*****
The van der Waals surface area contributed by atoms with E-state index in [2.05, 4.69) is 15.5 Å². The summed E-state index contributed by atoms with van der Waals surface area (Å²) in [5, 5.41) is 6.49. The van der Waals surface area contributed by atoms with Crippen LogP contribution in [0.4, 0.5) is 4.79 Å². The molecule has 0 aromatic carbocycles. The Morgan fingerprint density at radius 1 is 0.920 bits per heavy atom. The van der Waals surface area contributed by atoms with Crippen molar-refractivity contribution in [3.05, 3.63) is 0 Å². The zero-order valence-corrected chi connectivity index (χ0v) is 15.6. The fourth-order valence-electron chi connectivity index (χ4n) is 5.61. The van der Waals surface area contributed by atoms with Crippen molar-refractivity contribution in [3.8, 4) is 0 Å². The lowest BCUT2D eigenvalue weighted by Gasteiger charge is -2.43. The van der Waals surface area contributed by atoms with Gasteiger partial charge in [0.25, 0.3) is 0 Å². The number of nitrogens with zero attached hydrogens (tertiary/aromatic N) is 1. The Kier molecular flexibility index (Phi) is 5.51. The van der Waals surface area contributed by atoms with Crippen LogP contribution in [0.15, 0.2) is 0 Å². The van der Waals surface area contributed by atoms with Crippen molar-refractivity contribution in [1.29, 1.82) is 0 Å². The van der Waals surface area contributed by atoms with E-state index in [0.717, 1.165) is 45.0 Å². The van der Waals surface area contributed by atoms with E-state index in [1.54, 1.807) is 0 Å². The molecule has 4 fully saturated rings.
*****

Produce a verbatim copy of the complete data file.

The van der Waals surface area contributed by atoms with E-state index in [2.05, 4.69) is 15.5 Å². The summed E-state index contributed by atoms with van der Waals surface area (Å²) in [5, 5.41) is 6.49. The van der Waals surface area contributed by atoms with Crippen LogP contribution in [0.4, 0.5) is 4.79 Å². The molecule has 0 aromatic carbocycles. The Morgan fingerprint density at radius 1 is 0.920 bits per heavy atom. The van der Waals surface area contributed by atoms with Crippen molar-refractivity contribution in [3.05, 3.63) is 0 Å². The zero-order valence-corrected chi connectivity index (χ0v) is 15.6. The fourth-order valence-electron chi connectivity index (χ4n) is 5.61. The van der Waals surface area contributed by atoms with Crippen molar-refractivity contribution in [3.8, 4) is 0 Å². The lowest BCUT2D eigenvalue weighted by Gasteiger charge is -2.43. The van der Waals surface area contributed by atoms with Gasteiger partial charge in [0.25, 0.3) is 0 Å². The number of nitrogens with zero attached hydrogens (tertiary/aromatic N) is 1. The Kier molecular flexibility index (Phi) is 5.51. The van der Waals surface area contributed by atoms with Crippen LogP contribution in [0.15, 0.2) is 0 Å². The van der Waals surface area contributed by atoms with Crippen molar-refractivity contribution in [1.29, 1.82) is 0 Å². The van der Waals surface area contributed by atoms with E-state index in [0.717, 1.165) is 45.0 Å². The van der Waals surface area contributed by atoms with E-state index in [1.54, 1.807) is 0 Å². The molecule has 4 fully saturated rings.